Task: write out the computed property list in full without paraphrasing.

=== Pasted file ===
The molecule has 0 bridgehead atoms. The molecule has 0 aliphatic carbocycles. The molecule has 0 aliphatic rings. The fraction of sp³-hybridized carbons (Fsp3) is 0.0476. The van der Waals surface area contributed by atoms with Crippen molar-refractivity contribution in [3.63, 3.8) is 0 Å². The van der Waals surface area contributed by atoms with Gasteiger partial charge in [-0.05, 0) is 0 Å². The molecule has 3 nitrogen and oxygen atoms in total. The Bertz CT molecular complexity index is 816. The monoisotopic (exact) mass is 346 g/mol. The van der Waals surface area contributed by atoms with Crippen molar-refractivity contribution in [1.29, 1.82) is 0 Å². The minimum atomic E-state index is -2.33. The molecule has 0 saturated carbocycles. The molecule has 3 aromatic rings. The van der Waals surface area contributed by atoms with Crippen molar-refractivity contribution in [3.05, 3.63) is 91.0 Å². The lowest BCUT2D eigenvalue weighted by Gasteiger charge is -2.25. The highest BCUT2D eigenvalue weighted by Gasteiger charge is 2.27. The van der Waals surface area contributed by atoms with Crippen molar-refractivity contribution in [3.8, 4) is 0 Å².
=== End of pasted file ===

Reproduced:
The molecule has 0 bridgehead atoms. The molecule has 0 aliphatic carbocycles. The molecule has 0 aliphatic rings. The fraction of sp³-hybridized carbons (Fsp3) is 0.0476. The van der Waals surface area contributed by atoms with Crippen molar-refractivity contribution in [3.63, 3.8) is 0 Å². The van der Waals surface area contributed by atoms with Gasteiger partial charge in [-0.05, 0) is 0 Å². The molecule has 3 nitrogen and oxygen atoms in total. The Bertz CT molecular complexity index is 816. The monoisotopic (exact) mass is 346 g/mol. The van der Waals surface area contributed by atoms with Crippen molar-refractivity contribution in [1.29, 1.82) is 0 Å². The minimum atomic E-state index is -2.33. The molecule has 0 saturated carbocycles. The molecule has 3 aromatic rings. The van der Waals surface area contributed by atoms with Crippen molar-refractivity contribution in [3.05, 3.63) is 91.0 Å². The lowest BCUT2D eigenvalue weighted by Gasteiger charge is -2.25. The highest BCUT2D eigenvalue weighted by Gasteiger charge is 2.27. The van der Waals surface area contributed by atoms with Crippen molar-refractivity contribution in [3.8, 4) is 0 Å².